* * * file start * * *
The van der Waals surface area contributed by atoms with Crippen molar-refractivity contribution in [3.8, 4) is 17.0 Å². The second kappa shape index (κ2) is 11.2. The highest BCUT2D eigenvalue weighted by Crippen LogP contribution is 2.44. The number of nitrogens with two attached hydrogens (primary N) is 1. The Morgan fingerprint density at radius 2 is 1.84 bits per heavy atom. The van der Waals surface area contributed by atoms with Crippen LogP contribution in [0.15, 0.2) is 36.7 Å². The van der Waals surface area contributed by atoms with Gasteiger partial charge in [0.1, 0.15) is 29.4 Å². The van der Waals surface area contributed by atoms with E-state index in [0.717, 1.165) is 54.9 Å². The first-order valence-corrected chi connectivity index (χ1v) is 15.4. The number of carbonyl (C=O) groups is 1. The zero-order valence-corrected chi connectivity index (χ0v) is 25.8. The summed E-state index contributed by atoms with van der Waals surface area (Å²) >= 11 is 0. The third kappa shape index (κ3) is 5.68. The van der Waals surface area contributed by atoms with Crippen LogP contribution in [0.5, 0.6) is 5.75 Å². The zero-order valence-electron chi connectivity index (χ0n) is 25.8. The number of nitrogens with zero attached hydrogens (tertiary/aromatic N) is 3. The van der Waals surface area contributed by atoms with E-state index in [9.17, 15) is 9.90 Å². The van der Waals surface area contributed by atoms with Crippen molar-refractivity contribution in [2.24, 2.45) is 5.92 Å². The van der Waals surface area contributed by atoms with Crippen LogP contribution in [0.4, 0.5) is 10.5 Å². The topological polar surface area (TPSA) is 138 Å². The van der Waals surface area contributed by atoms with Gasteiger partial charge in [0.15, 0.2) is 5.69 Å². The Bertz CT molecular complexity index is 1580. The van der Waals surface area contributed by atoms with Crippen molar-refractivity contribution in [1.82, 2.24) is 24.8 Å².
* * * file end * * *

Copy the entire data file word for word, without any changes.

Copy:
The van der Waals surface area contributed by atoms with Crippen molar-refractivity contribution in [3.8, 4) is 17.0 Å². The second kappa shape index (κ2) is 11.2. The highest BCUT2D eigenvalue weighted by Crippen LogP contribution is 2.44. The number of nitrogens with two attached hydrogens (primary N) is 1. The Morgan fingerprint density at radius 2 is 1.84 bits per heavy atom. The van der Waals surface area contributed by atoms with Crippen LogP contribution in [0.15, 0.2) is 36.7 Å². The van der Waals surface area contributed by atoms with Gasteiger partial charge in [0.1, 0.15) is 29.4 Å². The van der Waals surface area contributed by atoms with E-state index in [0.717, 1.165) is 54.9 Å². The first-order valence-corrected chi connectivity index (χ1v) is 15.4. The number of carbonyl (C=O) groups is 1. The zero-order valence-corrected chi connectivity index (χ0v) is 25.8. The summed E-state index contributed by atoms with van der Waals surface area (Å²) >= 11 is 0. The third kappa shape index (κ3) is 5.68. The van der Waals surface area contributed by atoms with Crippen LogP contribution in [0.5, 0.6) is 5.75 Å². The zero-order valence-electron chi connectivity index (χ0n) is 25.8. The number of nitrogens with zero attached hydrogens (tertiary/aromatic N) is 3. The van der Waals surface area contributed by atoms with E-state index in [9.17, 15) is 9.90 Å². The van der Waals surface area contributed by atoms with Crippen molar-refractivity contribution in [2.24, 2.45) is 5.92 Å². The van der Waals surface area contributed by atoms with Crippen LogP contribution in [0.4, 0.5) is 10.5 Å². The topological polar surface area (TPSA) is 138 Å². The van der Waals surface area contributed by atoms with Gasteiger partial charge in [0.15, 0.2) is 5.69 Å². The Bertz CT molecular complexity index is 1580. The van der Waals surface area contributed by atoms with Crippen molar-refractivity contribution in [1.82, 2.24) is 24.8 Å².